Tags

, , , , , , , , , , ,

I doubt any auctioneer in the United States or otherwise hasn’t at minimum had this thought, and probably most have informed clients of this numerous times: “You can’t start where you want to finish.”

What were talking about here is “Auction 101” in a sense, as this concept is basic to all types of auctions, regardless of type of property, location, time of year, desirability and market conditions.

The concept is simple … let’s say Bill Nolan wants to realize $60,000 for his condominium at auction. He hires Vince Dye, Auctioneer. Bill and Vince agree that since Bill doesn’t want to take any less then $60,000 for his condominium, Vince will conduct a minimum bid auction, with the minimum bid of $60,000 being disclosed to the public.

After five weeks of advertising, including newspaper advertisements, signage, mailers, the local real estate MLS (Multiple Listing Service) as well as his website and many other websites, the day of the auction arrives.

Bill and Vince both arrive about one hour before the auction. 60 minutes pass, and nobody else shows up — not one bidder.

Vince sits with Bill to discuss the situation:

    “Bill, I’ve been an auctioneer for 32 years, and when nobody shows up at a well advertised public auction, there’s only one reason — price. If anyone thought $60,000 was a deal for your condominium, they would have been here. Now, that doesn’t mean that your condominium isn’t worth $60,000; it’s just that … you can’t start where you want to finish.”

Bill asks …

    “So, what do we do now? Are you saying we have to start the bid at an amount lower than $60,000 in order to attract bidders, and then they may bid as much as $60,000?”

Vince replies …

    “Well, that’s the idea, but it’s no guarantee they’ll bid up to $60,000, but it’s a certainty they won’t bid at all if they aren’t here …”

Bill replies …

    “Okay, I understand that, so what exactly do you recommend?”

Vince says …

    “Let’s do this … let’s advertise your condominium for a minimum bid of $40,000. That will attract bidders, and then we’ll have an auction and see where the bidding ends up. I’m willing to bet we can get near $60,000, but there’s no guarantee. What you will know, however, is your condominium will not sell for any less than $40,000.”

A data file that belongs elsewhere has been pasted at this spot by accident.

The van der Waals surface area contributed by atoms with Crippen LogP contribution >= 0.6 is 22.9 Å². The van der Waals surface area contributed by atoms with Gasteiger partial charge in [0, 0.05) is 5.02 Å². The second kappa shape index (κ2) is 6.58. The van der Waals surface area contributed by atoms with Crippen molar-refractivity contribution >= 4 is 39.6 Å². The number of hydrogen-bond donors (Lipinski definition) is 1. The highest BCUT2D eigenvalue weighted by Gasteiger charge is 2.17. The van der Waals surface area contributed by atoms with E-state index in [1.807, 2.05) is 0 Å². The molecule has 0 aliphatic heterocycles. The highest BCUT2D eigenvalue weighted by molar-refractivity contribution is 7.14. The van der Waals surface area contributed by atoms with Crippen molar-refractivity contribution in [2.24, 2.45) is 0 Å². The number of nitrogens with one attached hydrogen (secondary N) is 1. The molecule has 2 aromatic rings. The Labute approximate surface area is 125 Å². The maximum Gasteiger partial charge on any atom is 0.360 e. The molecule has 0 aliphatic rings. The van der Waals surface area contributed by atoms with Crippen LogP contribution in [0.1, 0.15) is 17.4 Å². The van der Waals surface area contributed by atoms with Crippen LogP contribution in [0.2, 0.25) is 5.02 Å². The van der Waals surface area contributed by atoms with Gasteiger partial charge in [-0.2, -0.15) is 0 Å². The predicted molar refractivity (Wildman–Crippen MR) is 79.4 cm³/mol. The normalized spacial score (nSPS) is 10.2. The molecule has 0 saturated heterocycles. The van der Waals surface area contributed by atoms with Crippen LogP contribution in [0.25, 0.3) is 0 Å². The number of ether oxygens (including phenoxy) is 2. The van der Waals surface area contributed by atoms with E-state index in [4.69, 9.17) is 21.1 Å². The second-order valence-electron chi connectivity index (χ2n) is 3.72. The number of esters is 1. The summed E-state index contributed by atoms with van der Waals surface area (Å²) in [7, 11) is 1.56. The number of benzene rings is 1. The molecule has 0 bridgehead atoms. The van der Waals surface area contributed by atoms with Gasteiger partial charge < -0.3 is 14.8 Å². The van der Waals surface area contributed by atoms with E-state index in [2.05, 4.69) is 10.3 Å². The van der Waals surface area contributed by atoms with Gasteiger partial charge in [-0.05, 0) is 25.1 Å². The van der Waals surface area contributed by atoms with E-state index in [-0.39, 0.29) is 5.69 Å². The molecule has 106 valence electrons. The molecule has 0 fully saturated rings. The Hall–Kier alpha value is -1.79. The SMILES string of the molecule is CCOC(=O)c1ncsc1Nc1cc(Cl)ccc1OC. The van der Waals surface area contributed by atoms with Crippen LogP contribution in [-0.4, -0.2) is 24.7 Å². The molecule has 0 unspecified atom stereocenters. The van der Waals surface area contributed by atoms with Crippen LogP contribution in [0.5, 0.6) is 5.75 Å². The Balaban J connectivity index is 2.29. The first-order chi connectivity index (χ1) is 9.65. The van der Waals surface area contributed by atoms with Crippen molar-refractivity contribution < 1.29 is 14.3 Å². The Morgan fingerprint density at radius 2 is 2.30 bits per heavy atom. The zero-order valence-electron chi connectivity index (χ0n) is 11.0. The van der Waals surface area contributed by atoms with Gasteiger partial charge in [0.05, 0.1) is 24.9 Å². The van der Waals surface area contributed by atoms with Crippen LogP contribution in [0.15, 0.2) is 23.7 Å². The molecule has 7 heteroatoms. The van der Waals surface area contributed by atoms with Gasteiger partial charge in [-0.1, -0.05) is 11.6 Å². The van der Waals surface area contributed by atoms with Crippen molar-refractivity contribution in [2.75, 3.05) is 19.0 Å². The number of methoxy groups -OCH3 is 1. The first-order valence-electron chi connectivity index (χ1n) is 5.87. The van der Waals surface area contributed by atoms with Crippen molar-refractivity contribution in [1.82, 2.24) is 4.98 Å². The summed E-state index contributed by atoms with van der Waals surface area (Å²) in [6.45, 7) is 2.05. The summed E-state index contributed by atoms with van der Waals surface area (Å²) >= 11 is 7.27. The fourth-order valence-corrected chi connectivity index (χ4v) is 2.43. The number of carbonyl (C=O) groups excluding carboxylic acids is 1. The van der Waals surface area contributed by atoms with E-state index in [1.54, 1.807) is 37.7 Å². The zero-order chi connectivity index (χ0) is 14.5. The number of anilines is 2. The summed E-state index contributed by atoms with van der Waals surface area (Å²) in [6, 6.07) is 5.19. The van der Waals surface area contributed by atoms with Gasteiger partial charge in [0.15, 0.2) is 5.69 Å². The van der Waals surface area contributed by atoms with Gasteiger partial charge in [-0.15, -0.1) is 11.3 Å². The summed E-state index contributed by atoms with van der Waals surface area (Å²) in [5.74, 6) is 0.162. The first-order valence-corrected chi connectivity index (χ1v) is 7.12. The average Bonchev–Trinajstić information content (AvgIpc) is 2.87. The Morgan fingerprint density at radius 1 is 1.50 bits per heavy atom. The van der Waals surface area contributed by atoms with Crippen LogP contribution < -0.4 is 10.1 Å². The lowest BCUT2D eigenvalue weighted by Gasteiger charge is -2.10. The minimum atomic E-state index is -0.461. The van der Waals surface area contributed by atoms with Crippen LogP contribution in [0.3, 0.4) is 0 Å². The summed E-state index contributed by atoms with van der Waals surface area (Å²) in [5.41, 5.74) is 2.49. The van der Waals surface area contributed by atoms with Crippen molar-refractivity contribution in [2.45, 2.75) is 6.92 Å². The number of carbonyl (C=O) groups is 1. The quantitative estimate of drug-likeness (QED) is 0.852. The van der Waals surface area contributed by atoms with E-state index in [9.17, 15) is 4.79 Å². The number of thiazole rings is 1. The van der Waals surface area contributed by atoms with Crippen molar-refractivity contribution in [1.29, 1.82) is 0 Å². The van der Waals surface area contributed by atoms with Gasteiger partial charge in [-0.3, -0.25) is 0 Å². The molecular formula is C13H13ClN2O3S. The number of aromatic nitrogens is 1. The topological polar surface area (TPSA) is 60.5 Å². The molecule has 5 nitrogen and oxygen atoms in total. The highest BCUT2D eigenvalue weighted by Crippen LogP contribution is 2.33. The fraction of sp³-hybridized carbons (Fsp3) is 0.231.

Bill and Vince agree to that plan.

After five weeks of advertising, including newspaper advertisements, signage, mailers, the local real estate MLS (Multiple Listing Service) as well as his website and many other websites, the day of the auction arrives.

Bill and Vince both arrive about one hour before the auction. 60 minutes pass, and at the time of the start of the auction, Vince has 9 registered bidders.

Vince begins the auction …

    “Folks, I have to have an opening bid of $40,000.” A bidder raises his bid card indicating he’ll bid $40,000 and the auction is on. The bidding continues $41,000, $42,000, $43,000 … $50,000, $51,000, $52,000, $53,000, $54,000, $55,000, $56,000 $56,500, $57,000, $57,500, $58,000, $58,500, $59,000, $59,500 and finally $60,000. “Sold for $60,000 to bidder number 7!” exclaims Vince.

Bidder number 7 comes up to the registration area to sign further paperwork and Vince asks him how he found out about the auction …

    “Well, that’s interesting, in that my sister lives in this same complex, and called me when your first auction was scheduled — the one with a minimum bid of $60,000. I didn’t come to that one, because I didn’t want to pay $60,000 for this condominium. Yet, I came today because I thought I might get it for $40,000 or $45,000, and ended up paying $60,000 anyway.”

Bill and Vince sat together later that day at Vince’s office …

    “Okay, okay, I see it now,” Bill said. “They can’t bid if they aren’t there, and you can’t start where you want to finish, right?” “Right,” Vince said.

This is a true story.

And this story exhibits another longstanding truth. People attend auctions for one reason: “The prospect of a deal.” We discussed this axiom in great detail here: https://mikebrandlyauctioneer.wordpress.com/2009/12/11/auctions-and-an-iowa-corn-field/

Also, our take on the Northwestern University study regarding lower starting prices realizing higher sale prices can be read here: https://mikebrandlyauctioneer.wordpress.com/2010/09/21/low-starting-prices-higher-sale-prices-at-auction/

It’s probably worth repeating … “You can’t start where you want to finish.”

Mike Brandly, Auctioneer, CAI, AARE has been an auctioneer and certified appraiser for over 30 years. His company’s auctions are located at: Mike Brandly, Auctioneer and Goodwill Columbus Car Auction. His Facebook page is: www.facebook.com/mbauctioneer. He serves as Adjunct Faculty at Columbus State Community College and is Executive Director of The Ohio Auction School.